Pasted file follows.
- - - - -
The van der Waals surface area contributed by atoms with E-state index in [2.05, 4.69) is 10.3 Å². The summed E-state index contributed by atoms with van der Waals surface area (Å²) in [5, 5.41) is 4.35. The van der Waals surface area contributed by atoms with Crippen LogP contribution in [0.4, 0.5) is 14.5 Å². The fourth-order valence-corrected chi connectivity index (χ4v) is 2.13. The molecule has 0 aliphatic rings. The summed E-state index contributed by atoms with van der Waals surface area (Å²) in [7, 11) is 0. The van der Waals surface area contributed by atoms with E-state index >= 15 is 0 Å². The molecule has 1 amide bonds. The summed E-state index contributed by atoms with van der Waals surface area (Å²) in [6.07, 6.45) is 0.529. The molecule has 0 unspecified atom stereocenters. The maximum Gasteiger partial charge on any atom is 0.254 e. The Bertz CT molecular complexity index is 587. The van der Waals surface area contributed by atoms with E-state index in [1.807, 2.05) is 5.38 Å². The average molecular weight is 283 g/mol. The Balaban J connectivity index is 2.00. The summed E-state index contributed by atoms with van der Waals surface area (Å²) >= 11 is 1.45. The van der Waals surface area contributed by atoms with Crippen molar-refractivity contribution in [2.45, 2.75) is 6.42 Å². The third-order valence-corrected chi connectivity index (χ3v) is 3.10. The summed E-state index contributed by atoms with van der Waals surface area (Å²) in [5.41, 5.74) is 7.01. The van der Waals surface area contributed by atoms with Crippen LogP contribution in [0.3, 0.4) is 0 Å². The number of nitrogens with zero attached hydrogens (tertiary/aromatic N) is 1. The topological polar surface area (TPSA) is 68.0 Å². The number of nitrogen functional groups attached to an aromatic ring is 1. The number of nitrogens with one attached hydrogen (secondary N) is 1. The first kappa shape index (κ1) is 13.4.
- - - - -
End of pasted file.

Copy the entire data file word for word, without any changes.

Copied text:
The van der Waals surface area contributed by atoms with E-state index in [2.05, 4.69) is 10.3 Å². The summed E-state index contributed by atoms with van der Waals surface area (Å²) in [5, 5.41) is 4.35. The van der Waals surface area contributed by atoms with Crippen LogP contribution in [0.4, 0.5) is 14.5 Å². The fourth-order valence-corrected chi connectivity index (χ4v) is 2.13. The molecule has 0 aliphatic rings. The summed E-state index contributed by atoms with van der Waals surface area (Å²) in [7, 11) is 0. The van der Waals surface area contributed by atoms with E-state index >= 15 is 0 Å². The molecule has 1 amide bonds. The summed E-state index contributed by atoms with van der Waals surface area (Å²) in [6.07, 6.45) is 0.529. The molecule has 0 unspecified atom stereocenters. The maximum Gasteiger partial charge on any atom is 0.254 e. The Bertz CT molecular complexity index is 587. The van der Waals surface area contributed by atoms with E-state index in [1.807, 2.05) is 5.38 Å². The average molecular weight is 283 g/mol. The Balaban J connectivity index is 2.00. The summed E-state index contributed by atoms with van der Waals surface area (Å²) >= 11 is 1.45. The van der Waals surface area contributed by atoms with Crippen molar-refractivity contribution in [2.45, 2.75) is 6.42 Å². The third-order valence-corrected chi connectivity index (χ3v) is 3.10. The summed E-state index contributed by atoms with van der Waals surface area (Å²) in [5.41, 5.74) is 7.01. The van der Waals surface area contributed by atoms with Crippen LogP contribution in [0.3, 0.4) is 0 Å². The number of nitrogens with zero attached hydrogens (tertiary/aromatic N) is 1. The topological polar surface area (TPSA) is 68.0 Å². The number of nitrogen functional groups attached to an aromatic ring is 1. The number of nitrogens with one attached hydrogen (secondary N) is 1. The first kappa shape index (κ1) is 13.4.